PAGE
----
I have lost tolerance for the fact that my house is the rallying point for the world's armies of dust. I want to be rid of it before it makes me neurotic. If at all possible, share all of your dust prevention techniques and tools, please. How about those ionic breeze things from Sharper Image? I want to believe that the Sharper Image dust removal tool actually works, but Sharper Image stuff usually only has to look neat enough that people don't care if it actually works. But I'm really hoping, here. Anyone bought one? How about HEPA stuff? Please, help. I hate dust.

Hate.

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TomDavidson
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Why and how do you have maids?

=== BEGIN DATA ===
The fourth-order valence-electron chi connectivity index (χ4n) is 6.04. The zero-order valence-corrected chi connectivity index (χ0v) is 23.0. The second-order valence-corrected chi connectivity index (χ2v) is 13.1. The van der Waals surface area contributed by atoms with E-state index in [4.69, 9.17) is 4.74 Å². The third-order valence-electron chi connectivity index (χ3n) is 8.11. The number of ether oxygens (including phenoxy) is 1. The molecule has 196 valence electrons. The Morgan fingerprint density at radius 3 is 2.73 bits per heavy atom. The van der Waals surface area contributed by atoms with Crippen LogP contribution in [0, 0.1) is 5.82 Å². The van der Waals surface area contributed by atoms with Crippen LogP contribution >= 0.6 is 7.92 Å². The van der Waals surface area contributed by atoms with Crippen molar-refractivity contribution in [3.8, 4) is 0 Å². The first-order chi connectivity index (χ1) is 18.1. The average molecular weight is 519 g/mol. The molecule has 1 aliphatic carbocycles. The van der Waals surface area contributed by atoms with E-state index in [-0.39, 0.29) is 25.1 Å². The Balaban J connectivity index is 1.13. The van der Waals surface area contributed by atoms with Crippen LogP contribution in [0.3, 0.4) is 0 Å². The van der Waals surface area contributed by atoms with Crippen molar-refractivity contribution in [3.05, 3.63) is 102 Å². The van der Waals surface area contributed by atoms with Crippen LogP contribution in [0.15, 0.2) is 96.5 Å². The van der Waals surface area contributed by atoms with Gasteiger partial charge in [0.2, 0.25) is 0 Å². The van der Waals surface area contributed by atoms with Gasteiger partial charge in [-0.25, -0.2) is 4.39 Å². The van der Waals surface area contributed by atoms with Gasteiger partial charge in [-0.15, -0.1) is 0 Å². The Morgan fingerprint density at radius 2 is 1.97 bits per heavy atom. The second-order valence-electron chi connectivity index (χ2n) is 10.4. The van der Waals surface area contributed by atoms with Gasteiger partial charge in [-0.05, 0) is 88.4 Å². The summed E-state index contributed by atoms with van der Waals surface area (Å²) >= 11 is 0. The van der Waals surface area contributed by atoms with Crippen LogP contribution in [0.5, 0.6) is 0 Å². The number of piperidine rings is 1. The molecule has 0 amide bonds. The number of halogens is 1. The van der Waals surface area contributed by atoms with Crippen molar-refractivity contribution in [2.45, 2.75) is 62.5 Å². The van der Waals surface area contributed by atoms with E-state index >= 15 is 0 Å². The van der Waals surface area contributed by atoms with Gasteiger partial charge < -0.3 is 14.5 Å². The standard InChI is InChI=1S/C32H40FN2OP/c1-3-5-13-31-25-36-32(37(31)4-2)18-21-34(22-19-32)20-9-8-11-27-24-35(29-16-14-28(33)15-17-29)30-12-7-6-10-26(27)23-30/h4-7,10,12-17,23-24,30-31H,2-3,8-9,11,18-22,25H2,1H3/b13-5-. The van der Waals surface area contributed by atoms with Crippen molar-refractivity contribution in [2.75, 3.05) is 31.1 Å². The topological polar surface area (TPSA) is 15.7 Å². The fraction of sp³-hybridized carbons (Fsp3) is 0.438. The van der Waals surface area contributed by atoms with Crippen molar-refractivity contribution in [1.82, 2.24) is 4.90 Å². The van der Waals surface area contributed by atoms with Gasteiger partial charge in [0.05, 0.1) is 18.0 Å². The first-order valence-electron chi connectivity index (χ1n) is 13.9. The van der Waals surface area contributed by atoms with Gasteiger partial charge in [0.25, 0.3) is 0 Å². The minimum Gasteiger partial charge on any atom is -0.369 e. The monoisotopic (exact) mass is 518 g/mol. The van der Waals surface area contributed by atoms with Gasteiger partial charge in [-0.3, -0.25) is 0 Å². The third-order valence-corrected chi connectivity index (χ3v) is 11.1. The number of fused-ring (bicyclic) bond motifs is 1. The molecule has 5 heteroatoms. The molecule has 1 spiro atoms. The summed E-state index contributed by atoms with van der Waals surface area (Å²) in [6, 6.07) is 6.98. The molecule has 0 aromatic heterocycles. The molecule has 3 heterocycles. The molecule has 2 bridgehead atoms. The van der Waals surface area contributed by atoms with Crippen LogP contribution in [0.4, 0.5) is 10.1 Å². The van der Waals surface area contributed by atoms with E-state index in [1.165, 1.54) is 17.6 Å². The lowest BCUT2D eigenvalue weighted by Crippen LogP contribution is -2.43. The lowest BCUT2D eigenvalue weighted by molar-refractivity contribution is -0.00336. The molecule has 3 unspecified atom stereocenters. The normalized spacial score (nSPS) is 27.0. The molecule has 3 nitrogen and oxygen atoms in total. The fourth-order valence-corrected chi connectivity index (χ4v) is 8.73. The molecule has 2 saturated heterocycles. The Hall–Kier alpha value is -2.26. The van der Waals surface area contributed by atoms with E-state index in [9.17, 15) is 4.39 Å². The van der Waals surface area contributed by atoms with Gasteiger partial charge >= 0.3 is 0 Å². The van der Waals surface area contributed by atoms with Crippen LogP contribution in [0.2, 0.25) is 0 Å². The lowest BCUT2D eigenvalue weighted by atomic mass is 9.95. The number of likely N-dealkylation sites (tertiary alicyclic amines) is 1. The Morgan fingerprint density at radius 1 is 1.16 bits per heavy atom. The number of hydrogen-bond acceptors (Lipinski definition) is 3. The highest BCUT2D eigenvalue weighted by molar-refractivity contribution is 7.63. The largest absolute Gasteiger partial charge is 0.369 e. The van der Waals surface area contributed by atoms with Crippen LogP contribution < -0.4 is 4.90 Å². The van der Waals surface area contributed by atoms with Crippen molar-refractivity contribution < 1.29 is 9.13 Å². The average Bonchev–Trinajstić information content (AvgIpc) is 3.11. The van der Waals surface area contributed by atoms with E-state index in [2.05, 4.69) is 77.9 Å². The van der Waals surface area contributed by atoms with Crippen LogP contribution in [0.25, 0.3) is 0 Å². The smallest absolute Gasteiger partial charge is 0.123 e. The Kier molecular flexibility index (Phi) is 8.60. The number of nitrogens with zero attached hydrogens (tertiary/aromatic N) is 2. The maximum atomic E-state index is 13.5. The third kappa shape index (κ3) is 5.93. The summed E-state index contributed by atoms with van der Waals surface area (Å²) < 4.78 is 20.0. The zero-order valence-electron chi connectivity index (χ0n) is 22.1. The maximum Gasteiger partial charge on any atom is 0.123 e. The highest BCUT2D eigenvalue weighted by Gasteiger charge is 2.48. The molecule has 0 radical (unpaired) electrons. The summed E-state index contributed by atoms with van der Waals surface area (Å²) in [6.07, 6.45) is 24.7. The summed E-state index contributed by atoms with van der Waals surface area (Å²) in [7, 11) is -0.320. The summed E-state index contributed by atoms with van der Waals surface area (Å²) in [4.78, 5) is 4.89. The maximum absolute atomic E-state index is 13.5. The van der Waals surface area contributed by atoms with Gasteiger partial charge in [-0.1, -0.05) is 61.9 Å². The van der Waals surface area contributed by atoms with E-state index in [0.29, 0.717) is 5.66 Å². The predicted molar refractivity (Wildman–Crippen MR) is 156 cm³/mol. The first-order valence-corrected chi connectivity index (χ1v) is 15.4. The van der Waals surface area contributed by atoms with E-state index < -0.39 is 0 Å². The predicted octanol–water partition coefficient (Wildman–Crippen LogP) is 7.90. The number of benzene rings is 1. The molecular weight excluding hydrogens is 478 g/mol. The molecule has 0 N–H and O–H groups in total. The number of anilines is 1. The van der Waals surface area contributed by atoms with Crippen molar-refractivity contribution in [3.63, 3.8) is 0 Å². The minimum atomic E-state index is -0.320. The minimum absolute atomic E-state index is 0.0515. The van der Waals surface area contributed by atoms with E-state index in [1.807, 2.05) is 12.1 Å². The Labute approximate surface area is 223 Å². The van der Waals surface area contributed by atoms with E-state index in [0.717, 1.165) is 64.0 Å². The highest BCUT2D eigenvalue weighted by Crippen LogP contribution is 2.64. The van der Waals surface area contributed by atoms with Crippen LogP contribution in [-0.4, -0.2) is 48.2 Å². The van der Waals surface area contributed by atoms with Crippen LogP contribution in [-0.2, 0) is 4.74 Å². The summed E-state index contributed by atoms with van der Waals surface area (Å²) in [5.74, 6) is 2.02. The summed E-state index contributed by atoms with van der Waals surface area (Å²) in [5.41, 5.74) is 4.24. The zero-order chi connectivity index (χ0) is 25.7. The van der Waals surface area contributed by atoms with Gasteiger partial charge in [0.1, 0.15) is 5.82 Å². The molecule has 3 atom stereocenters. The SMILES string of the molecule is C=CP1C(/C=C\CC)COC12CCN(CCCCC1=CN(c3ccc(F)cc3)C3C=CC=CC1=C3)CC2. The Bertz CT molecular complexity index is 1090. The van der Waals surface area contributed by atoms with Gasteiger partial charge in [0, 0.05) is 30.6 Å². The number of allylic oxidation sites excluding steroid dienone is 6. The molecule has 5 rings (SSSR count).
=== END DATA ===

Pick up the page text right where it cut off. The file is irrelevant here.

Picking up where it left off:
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Tara
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I had all this dust on my bookshelf, and I drew a picture of a frog in it when I was ten. I haven't cleaned the bookshelf, and the frog is there still (six years later). It amuses me.
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Javert
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Why the unnecessary dig against Stephen King?

(He has a story about mist, but not dust. I'll keep looking. [Smile] )

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Qaz
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Prey, Michael Crichton. There, the dust ate people. It could also form fake people.

Better let the maids do their work. You can't be too careful!

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Uprooted